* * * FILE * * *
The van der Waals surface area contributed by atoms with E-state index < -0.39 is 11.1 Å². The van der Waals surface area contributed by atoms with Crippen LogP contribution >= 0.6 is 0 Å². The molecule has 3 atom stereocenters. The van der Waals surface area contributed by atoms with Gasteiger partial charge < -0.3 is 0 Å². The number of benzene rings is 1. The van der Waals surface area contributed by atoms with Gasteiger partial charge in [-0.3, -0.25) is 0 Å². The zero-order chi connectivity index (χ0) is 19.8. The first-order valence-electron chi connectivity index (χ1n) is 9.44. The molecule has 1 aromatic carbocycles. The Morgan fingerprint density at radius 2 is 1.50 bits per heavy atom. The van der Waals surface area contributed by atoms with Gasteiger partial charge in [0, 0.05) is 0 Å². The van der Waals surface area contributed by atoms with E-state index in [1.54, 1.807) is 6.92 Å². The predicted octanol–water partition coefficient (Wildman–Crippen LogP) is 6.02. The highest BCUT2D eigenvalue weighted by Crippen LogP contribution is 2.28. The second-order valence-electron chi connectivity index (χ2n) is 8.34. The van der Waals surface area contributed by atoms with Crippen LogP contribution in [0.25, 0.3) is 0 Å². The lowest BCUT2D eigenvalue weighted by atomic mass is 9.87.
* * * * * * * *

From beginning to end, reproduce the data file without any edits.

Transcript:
The van der Waals surface area contributed by atoms with E-state index < -0.39 is 11.1 Å². The van der Waals surface area contributed by atoms with Crippen LogP contribution >= 0.6 is 0 Å². The molecule has 3 atom stereocenters. The van der Waals surface area contributed by atoms with Gasteiger partial charge < -0.3 is 0 Å². The number of benzene rings is 1. The van der Waals surface area contributed by atoms with Gasteiger partial charge in [-0.3, -0.25) is 0 Å². The zero-order chi connectivity index (χ0) is 19.8. The first-order valence-electron chi connectivity index (χ1n) is 9.44. The molecule has 1 aromatic carbocycles. The Morgan fingerprint density at radius 2 is 1.50 bits per heavy atom. The van der Waals surface area contributed by atoms with Gasteiger partial charge in [0, 0.05) is 0 Å². The van der Waals surface area contributed by atoms with E-state index in [1.54, 1.807) is 6.92 Å². The predicted octanol–water partition coefficient (Wildman–Crippen LogP) is 6.02. The highest BCUT2D eigenvalue weighted by Crippen LogP contribution is 2.28. The second-order valence-electron chi connectivity index (χ2n) is 8.34. The van der Waals surface area contributed by atoms with Crippen LogP contribution in [0.25, 0.3) is 0 Å². The lowest BCUT2D eigenvalue weighted by atomic mass is 9.87.